When I saw the video of Baltimore Ravens player Ray Rice dragging his unconscious girlfriend (now wife) out of a hotel elevator, my immediate reaction was that Rice would face significant legal issues as well as a lengthy suspension from the NFL.
Turns out I was wrong on both counts. Rice pleaded no contest to one charge of aggravated assault, and entered into a pretrial intervention program that could result in that count being cleared from his record. And, as we know, NFL Commissioner Roger Goodell suspended him for only two games.
Like many people, I was surprised and disappointed at the two-game suspension. After all, a few years ago Goodell suspended Terrell Pryor for five games so that Pryor, by leaving Ohio State early for the NFL, could not avoid serving his NCAA-mandated five-game penalty for NCAA violations that reportedly netted Pryor about $2,500. Let’s think about that for a minute. Pryor sold sports paraphernalia and got some free tattoos. Rice seriously harmed another human being. Which is more serious?
This Sports Illustrated article points out that Rice got off easier for allegedly knocking a woman unconscious than if he had been busted for testing positive for Adderall, which carries a four-game suspension.
At first I wasn’t going to write about Rice’s suspension because there has been so much public outcry about it. This article is typical of the reaction to the suspension. Then I thought there must be some rationale for what seems like a clearly inadequate approach to domestic violence, and I found this article, speculating that Commissioner Goodell focused on the following factors: this was Rice’s first violation of any NFL policy, he sought counseling immediately, he was not convicted of a crime in conjunction with this incident, and he has been very active in charity and volunteer work for the Ravens.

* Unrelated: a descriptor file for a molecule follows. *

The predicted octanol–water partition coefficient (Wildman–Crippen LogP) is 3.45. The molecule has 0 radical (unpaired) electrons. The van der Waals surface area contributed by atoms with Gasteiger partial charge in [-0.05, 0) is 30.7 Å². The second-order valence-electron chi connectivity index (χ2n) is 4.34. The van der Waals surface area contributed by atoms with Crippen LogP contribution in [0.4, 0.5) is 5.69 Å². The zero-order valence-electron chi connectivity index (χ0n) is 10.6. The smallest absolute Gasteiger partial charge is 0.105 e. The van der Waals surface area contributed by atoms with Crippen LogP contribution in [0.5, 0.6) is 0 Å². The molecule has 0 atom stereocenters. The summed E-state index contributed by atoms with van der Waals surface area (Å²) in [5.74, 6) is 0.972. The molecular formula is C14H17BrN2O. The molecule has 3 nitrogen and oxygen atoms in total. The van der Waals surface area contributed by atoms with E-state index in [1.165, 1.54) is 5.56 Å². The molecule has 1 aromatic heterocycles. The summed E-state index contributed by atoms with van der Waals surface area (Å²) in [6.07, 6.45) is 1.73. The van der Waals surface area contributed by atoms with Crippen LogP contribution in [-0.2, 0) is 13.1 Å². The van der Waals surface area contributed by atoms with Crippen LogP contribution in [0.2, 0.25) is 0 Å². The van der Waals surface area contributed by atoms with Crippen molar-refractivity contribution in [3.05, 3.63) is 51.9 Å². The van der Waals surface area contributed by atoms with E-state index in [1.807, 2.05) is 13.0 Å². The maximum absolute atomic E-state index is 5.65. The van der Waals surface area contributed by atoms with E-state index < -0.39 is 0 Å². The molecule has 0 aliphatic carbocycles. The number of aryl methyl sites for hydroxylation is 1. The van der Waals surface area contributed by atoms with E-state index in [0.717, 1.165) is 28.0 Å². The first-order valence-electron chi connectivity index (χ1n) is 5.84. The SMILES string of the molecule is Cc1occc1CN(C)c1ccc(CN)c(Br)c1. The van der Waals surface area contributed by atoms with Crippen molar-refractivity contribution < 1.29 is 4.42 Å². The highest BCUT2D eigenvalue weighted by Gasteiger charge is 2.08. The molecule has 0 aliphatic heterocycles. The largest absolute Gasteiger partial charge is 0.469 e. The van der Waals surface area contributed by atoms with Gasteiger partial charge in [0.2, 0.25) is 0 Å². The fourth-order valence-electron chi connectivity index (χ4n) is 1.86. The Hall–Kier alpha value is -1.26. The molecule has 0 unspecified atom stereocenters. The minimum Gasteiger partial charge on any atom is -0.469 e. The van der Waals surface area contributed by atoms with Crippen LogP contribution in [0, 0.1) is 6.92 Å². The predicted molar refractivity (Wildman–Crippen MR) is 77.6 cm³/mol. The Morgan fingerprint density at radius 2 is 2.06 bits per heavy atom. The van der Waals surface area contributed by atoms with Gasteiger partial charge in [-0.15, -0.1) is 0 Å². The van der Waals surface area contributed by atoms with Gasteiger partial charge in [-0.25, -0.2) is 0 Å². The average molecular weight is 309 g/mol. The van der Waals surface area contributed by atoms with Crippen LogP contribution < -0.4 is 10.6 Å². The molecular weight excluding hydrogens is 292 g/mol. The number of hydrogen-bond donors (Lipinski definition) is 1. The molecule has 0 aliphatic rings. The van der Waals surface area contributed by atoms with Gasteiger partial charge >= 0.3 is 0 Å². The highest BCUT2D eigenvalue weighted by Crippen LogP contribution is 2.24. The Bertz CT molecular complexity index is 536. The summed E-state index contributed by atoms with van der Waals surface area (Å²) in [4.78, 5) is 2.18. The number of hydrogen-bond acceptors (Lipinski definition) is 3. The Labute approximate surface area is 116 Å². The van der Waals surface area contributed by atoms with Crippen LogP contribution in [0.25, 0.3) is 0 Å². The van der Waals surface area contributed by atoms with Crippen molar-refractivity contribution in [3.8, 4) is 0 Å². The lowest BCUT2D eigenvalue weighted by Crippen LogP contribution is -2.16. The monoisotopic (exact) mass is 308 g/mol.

It also has been reported that the victim, Janay Palmer, made an impassioned and effective plea to Goodell for leniency, noting that there has been no other example of domestic abuse in the couple’s relationship before or after the event in question. In fact, Palmer also apologized “for her role” in the incident, which is interesting. One wonders what she could do that would somehow excuse Rice for doing whatever he did to render her unconscious. I have not read anything indicating that Rice somehow acted reasonably in self-defense.
Certainly, reasonable people may differ in good faith as to the amount of mitigation the factors listed above should play in a situation involving significant physical violence by a professional football player against a woman, and I would be interested in your reactions to Goodell’s decision. From my perspective, this is a difficult penalty to support.
I do understand that it’s easy for the rest of us to pile on and say how Rice’s behavior is indefensible. We’ve all made mistakes, although one would hope our mistakes have not been as physically harmful to another person as Rice’s were to Palmer. But still, I think the NFL missed a real opportunity in this case to make a strong statement about violence against women.
I understand the thinking that a first-time offender should receive a lesser penalty than a repeat offender. I’ll acknowledge that point, but that, to me, is not the issue. The issue is how seriously the NFL, and society, should treat domestic abuse. I don’t understand a system that would punish a player for smoking dope more seriously than it punishes a player for knocking a woman unconscious. Even if that player is a first-time offender. Even if that player is loved in the community. Even if that player sought counseling immediately. Even if the victim pleads for leniency.
I doubt there is any deterrent value in a two-game suspension, but then, I have read that those who engage in violent physical outbursts typically are not restrained by thoughts of potential penalties. And, it is true that Rice will lose several hundreds of thousands of dollars as a result of his suspension. Still, I think the NFL dropped the ball on this one.
What do you think? I welcome your thoughts. Thanks.